Think about it this way – the moment at which the golf club is fully extended away from your body in a straight line with your left arm is likely to be the point at which the club head is moving the fastest. Naturally, then, you want that to occur simultaneous to making contact with the ball. When you can bring those two moments together into one, you can instantly add power to your game. Again, if you watch a video of Webb Simpson making a golf swing, you will see that his timing is perfect in this regard. As he comes into the ball, he is using up that angle that was held so beautifully in the downswing. All of the stored up energy is released, and the ball is launched down the fairway. On the other hand, if you were to release the angle early and have your left arm and club shaft line up prior to impact, you will have wasted the fastest moment of your swing and the club will be slowing down from there on up to your finish position.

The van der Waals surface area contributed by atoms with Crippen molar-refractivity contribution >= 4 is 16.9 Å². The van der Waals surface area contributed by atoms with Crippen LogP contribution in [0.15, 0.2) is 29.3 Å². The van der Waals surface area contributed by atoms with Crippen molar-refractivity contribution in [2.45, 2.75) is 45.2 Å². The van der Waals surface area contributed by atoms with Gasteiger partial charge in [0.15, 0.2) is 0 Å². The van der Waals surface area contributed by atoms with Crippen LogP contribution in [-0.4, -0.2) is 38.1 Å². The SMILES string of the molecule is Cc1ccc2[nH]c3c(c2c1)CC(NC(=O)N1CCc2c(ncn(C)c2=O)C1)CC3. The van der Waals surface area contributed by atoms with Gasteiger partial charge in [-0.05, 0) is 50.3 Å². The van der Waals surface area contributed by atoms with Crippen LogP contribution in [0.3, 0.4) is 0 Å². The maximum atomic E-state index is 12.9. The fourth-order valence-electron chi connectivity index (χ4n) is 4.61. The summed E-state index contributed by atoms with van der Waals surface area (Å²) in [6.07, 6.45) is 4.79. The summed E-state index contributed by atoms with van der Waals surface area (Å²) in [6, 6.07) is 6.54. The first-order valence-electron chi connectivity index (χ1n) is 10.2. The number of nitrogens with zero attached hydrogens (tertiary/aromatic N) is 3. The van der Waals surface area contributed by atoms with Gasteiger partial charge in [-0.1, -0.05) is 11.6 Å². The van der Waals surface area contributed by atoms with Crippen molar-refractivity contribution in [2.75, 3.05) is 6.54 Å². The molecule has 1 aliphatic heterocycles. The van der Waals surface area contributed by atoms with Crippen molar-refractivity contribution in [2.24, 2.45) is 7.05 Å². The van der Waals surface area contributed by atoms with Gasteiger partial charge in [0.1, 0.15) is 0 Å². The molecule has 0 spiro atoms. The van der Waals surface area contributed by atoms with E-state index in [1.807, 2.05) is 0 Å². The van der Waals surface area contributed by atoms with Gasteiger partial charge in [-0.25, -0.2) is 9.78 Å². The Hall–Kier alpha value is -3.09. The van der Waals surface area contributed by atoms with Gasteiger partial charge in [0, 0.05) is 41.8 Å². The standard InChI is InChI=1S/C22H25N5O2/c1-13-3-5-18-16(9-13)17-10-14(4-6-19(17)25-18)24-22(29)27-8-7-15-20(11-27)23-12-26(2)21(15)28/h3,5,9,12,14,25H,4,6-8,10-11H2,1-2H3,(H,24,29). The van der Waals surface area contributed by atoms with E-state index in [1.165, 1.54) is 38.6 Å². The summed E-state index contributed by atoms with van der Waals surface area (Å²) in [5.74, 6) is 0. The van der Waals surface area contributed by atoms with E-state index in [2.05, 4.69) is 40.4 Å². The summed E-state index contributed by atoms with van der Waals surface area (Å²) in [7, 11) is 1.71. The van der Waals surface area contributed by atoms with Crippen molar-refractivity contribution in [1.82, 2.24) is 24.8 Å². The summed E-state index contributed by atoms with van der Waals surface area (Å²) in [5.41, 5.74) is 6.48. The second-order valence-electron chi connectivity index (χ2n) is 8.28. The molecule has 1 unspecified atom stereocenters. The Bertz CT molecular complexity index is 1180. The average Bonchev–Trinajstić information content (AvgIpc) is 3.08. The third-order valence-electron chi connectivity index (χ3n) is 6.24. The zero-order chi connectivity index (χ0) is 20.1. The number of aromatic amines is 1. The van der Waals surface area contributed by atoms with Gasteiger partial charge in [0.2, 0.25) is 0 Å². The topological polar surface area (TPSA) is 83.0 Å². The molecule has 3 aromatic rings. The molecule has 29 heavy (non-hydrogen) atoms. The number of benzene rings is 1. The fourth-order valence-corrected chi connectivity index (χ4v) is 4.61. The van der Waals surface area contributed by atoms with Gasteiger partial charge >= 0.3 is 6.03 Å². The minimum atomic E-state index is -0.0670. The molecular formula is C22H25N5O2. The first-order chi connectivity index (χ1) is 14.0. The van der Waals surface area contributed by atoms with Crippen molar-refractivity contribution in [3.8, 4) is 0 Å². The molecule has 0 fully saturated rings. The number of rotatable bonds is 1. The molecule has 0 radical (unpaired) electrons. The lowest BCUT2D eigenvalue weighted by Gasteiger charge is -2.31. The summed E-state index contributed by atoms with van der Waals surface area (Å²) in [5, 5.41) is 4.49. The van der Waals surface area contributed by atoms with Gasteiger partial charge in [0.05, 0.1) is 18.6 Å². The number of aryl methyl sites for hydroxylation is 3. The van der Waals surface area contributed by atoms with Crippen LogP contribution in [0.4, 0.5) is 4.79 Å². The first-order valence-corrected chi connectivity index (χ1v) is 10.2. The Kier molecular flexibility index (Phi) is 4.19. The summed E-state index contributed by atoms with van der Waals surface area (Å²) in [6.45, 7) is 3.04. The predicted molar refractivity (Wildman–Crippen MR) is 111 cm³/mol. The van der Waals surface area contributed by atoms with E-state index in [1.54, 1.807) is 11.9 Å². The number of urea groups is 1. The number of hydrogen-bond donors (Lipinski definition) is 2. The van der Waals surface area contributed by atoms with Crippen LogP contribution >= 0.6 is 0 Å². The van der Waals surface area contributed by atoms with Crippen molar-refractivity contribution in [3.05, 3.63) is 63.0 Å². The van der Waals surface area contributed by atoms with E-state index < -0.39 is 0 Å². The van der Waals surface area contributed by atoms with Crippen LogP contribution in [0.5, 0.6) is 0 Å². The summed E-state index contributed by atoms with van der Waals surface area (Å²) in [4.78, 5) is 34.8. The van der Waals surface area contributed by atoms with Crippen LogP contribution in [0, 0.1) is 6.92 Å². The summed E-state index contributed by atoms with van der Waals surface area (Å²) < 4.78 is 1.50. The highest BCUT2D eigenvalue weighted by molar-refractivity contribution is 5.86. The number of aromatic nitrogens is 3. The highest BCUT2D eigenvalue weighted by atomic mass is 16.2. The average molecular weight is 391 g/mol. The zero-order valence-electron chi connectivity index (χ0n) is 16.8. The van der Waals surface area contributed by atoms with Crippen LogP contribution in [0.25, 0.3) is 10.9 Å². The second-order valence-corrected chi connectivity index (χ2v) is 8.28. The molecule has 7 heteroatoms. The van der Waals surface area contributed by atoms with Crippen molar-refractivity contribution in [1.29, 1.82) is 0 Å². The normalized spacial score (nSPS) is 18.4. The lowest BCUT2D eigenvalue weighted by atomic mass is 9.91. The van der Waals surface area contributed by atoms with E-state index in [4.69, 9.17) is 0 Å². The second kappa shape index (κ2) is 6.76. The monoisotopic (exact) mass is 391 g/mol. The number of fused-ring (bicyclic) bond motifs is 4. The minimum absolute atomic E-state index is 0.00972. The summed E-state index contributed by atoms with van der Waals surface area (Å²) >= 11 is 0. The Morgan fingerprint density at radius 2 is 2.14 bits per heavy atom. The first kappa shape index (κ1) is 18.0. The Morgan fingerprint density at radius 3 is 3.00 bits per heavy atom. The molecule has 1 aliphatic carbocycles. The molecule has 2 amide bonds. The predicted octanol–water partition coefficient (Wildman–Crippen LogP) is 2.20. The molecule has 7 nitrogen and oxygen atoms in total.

It is important to hold your lag in the downswing because it is the only way to maximize the power in your golf swing. Many golfers chase extra yards by working on their fitness or changing things like stance and grip, but it really comes down to the lag you are able to maintain coming into the ball. If you waste your lag early in the downswing, you will never live up to your distance potential – however, if you can learn how to manage that angle correctly prior to impact, you could start to launch the ball farther than ever before.

What Does Your Lag Look Like?